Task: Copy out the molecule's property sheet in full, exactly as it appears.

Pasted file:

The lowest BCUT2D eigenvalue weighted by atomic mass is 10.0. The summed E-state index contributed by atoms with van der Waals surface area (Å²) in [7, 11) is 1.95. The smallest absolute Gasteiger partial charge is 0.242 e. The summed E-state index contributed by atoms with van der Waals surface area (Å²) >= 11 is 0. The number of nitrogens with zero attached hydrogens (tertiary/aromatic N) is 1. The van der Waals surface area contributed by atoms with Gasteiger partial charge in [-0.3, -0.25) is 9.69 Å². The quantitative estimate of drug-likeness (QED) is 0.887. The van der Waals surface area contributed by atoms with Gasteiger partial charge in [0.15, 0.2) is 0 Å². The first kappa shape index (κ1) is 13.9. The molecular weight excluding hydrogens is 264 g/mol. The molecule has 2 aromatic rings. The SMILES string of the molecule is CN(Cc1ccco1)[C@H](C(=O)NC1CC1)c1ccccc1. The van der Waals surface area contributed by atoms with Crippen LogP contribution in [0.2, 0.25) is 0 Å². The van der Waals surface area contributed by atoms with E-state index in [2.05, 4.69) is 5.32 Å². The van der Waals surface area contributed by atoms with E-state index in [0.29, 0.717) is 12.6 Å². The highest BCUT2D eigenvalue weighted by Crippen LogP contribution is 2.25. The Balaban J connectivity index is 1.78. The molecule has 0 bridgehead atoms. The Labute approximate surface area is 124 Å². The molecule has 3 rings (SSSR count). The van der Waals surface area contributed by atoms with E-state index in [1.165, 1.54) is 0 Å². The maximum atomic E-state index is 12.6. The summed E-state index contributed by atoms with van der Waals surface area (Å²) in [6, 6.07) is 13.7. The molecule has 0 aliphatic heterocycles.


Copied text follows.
The lowest BCUT2D eigenvalue weighted by atomic mass is 10.0. The summed E-state index contributed by atoms with van der Waals surface area (Å²) in [7, 11) is 1.95. The smallest absolute Gasteiger partial charge is 0.242 e. The summed E-state index contributed by atoms with van der Waals surface area (Å²) >= 11 is 0. The number of nitrogens with zero attached hydrogens (tertiary/aromatic N) is 1. The van der Waals surface area contributed by atoms with Gasteiger partial charge in [-0.3, -0.25) is 9.69 Å². The quantitative estimate of drug-likeness (QED) is 0.887. The van der Waals surface area contributed by atoms with Gasteiger partial charge in [0.15, 0.2) is 0 Å². The first kappa shape index (κ1) is 13.9. The molecular weight excluding hydrogens is 264 g/mol. The molecule has 2 aromatic rings. The SMILES string of the molecule is CN(Cc1ccco1)[C@H](C(=O)NC1CC1)c1ccccc1. The van der Waals surface area contributed by atoms with Crippen LogP contribution in [0.2, 0.25) is 0 Å². The van der Waals surface area contributed by atoms with E-state index in [2.05, 4.69) is 5.32 Å². The van der Waals surface area contributed by atoms with E-state index in [0.29, 0.717) is 12.6 Å². The highest BCUT2D eigenvalue weighted by Crippen LogP contribution is 2.25. The Balaban J connectivity index is 1.78. The molecule has 0 bridgehead atoms. The Labute approximate surface area is 124 Å². The molecule has 3 rings (SSSR count). The van der Waals surface area contributed by atoms with E-state index in [1.165, 1.54) is 0 Å². The maximum atomic E-state index is 12.6. The summed E-state index contributed by atoms with van der Waals surface area (Å²) in [6, 6.07) is 13.7. The molecule has 0 aliphatic heterocycles.